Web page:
Russia "Clarifies" Ban On All Chinese: Says Will Still Issue Some Visas

Update (0900ET): Following Russian newswire reports yesterday that the Kremlin would become the first country to completely ban all Chinese from entering the country and freeze all visas for Chinese applicants, the Russian Foreign Minister on Wednesday clarified that it will continue to issue some visas, with very strict guidelines.

Visas will continue to be issued for official, business, humanitarian and transit purposes, the foreign ministry said.

The ban will take effect Thursday at midnight Moscow Time.

The Kremlin imposed the ban because of the “worsening epidemiological situation” in China, according to the office of the deputy prime minister, according to the Guardian.

The Foreign Minister added that the ban is temporary and only applies to visitors with tourist, private, student and work visas.

“We reiterate our willingness to continue close cooperation with China in order to efficiently eradicate this common threat.”

Russia has had three confirmed cases of the Covid-19 disease.

Beijing has made it known that it finds bans on Chinese travelers to be “racist”. Following the expulsion of 3 WSJ journalists over a ‘racist’ opinion column, we suspect the Russian embassy got an earful from their partners in Beijing.

* * *

Update (0845ET): As the G-20 meeting of finance ministers and central bank governors begins in Riyadh, the IMF has published an essay warning that newfound “uncertainties” brought about by the coronavirus could lead to a “long-lasting and more severe outbreak”.

In the lengthy piece, penned by IMF Managing Director Kristalina Georgieva, warns that after central banks around the world including the Fed cut rates 71 times last year, the biggest monetary boom since the global financial crisis has left the global economy in good shape.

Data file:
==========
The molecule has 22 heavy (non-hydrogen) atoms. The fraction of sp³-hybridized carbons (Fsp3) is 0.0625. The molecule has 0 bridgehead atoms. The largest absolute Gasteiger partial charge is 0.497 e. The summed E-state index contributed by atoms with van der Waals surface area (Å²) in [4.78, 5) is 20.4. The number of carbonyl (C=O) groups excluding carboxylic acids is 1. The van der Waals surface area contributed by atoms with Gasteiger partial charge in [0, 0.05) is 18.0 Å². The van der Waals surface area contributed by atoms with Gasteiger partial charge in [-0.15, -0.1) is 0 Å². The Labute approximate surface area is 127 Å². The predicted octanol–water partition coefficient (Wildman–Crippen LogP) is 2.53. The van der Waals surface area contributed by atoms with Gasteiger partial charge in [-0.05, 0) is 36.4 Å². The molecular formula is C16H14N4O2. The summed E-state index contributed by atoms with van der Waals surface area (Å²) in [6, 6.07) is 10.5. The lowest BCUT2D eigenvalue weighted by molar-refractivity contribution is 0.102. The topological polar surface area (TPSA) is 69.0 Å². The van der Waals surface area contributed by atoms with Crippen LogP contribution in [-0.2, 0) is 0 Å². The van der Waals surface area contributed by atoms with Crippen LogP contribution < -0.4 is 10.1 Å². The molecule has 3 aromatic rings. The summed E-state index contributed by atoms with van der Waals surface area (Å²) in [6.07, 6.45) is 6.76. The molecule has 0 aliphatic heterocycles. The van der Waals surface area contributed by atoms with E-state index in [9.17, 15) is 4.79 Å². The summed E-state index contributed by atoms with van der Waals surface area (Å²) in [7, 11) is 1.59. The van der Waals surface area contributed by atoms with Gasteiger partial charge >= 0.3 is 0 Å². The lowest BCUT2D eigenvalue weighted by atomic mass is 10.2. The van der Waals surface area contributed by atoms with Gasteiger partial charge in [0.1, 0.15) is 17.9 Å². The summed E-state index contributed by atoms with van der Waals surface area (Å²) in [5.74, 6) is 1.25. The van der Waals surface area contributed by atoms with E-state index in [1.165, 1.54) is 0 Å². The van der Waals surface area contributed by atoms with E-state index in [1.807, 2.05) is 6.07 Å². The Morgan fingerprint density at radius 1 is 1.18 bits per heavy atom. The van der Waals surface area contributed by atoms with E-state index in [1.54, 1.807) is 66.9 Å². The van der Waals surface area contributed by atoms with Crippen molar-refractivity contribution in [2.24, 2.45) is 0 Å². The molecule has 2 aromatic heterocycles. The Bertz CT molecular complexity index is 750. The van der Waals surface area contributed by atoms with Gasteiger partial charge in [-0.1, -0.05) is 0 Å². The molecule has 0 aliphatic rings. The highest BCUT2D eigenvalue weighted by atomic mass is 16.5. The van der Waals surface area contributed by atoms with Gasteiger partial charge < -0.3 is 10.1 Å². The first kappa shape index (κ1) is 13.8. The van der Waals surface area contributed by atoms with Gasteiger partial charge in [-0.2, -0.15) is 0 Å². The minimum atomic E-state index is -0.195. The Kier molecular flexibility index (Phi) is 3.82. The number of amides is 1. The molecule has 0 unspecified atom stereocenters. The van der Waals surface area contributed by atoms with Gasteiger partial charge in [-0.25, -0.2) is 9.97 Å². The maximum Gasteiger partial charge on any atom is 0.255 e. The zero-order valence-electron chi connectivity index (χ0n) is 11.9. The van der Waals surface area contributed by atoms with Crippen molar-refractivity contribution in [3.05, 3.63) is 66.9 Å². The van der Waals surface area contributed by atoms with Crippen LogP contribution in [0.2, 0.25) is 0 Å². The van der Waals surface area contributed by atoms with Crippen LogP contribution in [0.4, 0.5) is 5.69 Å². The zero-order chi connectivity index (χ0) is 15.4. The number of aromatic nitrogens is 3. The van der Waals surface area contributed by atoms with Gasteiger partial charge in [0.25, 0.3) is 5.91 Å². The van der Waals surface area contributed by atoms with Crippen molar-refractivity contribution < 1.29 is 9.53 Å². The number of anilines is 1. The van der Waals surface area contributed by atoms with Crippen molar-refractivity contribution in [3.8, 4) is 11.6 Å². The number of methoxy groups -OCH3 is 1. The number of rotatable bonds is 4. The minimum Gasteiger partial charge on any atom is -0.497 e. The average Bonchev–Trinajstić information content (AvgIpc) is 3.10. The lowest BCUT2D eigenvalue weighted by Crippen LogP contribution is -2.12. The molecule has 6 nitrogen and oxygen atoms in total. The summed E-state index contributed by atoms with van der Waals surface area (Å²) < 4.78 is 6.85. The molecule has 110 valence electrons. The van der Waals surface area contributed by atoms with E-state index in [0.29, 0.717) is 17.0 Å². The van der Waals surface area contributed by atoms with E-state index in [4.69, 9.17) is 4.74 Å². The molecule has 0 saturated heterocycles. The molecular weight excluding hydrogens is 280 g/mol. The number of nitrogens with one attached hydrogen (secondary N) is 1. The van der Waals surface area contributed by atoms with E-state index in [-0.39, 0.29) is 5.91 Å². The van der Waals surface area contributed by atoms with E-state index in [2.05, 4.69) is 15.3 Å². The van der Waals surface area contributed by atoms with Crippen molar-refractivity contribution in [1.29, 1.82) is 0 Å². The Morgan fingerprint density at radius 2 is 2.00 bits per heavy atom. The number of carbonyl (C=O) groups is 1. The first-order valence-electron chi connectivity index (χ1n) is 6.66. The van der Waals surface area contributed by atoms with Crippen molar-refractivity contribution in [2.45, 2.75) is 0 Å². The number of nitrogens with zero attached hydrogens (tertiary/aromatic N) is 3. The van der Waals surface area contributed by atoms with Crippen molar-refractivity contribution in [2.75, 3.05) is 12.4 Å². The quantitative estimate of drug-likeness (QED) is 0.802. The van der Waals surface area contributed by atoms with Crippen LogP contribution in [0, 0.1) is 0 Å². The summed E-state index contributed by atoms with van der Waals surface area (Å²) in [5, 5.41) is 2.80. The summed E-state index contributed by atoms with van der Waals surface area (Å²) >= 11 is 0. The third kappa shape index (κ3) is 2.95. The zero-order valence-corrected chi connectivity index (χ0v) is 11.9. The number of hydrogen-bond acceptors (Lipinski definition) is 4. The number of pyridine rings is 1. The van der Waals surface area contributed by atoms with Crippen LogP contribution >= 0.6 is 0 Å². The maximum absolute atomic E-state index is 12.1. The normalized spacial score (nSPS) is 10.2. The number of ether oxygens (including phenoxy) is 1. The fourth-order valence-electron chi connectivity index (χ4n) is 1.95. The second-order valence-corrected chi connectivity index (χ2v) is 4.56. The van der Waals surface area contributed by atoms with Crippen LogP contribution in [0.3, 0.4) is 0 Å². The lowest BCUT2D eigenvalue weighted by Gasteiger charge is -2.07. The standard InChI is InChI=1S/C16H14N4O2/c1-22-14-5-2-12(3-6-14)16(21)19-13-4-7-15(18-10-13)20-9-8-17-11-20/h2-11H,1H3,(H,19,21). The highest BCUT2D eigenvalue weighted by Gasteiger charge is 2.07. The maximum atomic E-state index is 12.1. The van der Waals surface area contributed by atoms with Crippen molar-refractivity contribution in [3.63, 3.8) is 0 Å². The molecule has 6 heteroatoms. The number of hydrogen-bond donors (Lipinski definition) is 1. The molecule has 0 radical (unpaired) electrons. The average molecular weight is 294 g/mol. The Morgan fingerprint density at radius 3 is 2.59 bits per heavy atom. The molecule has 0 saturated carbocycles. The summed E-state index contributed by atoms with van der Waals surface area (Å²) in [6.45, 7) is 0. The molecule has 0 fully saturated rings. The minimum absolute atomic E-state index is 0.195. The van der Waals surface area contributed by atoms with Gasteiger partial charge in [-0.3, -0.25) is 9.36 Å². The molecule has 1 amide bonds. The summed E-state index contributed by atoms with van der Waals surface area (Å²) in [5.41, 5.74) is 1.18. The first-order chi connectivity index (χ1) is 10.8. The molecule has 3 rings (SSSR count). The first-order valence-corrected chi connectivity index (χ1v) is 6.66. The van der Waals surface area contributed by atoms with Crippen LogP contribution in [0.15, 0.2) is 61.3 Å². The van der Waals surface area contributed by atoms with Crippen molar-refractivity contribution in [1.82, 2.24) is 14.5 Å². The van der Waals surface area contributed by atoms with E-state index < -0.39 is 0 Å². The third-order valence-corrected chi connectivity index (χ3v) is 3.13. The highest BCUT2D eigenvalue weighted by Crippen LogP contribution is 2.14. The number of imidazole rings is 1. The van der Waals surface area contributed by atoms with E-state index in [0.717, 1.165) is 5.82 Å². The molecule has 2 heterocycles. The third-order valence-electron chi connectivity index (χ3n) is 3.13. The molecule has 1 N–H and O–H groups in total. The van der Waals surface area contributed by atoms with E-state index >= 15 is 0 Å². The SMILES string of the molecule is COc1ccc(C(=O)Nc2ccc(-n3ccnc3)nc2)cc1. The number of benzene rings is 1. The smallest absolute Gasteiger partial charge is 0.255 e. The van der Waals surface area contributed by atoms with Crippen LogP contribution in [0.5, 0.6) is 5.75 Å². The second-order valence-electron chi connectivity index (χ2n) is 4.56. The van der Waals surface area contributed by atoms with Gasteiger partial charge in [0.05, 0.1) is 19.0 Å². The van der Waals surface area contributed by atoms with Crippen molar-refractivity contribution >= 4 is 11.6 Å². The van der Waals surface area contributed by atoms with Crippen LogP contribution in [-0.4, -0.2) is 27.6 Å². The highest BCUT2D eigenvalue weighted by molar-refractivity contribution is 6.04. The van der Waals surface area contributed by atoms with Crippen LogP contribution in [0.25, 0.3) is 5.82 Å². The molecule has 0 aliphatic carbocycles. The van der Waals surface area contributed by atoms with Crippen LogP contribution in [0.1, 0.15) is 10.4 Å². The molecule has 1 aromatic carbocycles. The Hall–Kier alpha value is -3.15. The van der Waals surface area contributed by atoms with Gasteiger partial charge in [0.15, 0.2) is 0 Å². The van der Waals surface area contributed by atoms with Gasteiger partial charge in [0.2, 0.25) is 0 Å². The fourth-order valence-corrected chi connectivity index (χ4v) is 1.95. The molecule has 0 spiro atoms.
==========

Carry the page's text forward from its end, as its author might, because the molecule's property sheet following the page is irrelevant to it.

Still, China presents a serious problem. If the virus is contained, the economic impact on the mainland will be short-lived, and the knock-on effects for the rest of the world, transmitted via disruptions to global supply chains, will be minimal.

But if Beijing can’t get a handle on this thing, well…

The coronavirus is our most pressing uncertainty: a global health emergency we did not anticipate in January. It is a stark reminder of how a fragile recovery could be threatened by unforeseen events. There are a number of scenarios, depending on how quickly the spread of the virus is contained. If the disruptions from the virus end quickly, we expect the Chinese economy to bounce back soon. The result would be a sharp drop in GDP growth in China in the first quarter of 2020, but only a small reduction for the entire year. Spillovers to other countries would remain relatively minor and short-lived, mostly through temporary supply chain disruptions, tourism, and travel restrictions.

However, a long-lasting and more severe outbreak would result in a sharper and more protracted growth slowdown in China. Its global impact would be amplified through more substantial supply chain disruptions and a more persistent drop in investor confidence, especially if the epidemic spreads beyond China.

The rest of the essay goes on to discuss a host of other global risk factors.

* * *

Tehran is not having a good year.

First, President Trump rang in the new decade by barbecuing the leader of the IRGC Quds Force. In response, Iran killed zero Americans but accidentally shot down a Ukrainian passenger plane, killing nearly 200 people, including dozens of Iranian students, then they tried to lie about it, before finally coming clean.

All that was probably enough to destabilize the regime on its own. Though it has quieted down somewhat, the public outrage is still simmering as Iran’s rolling economic crisis continues.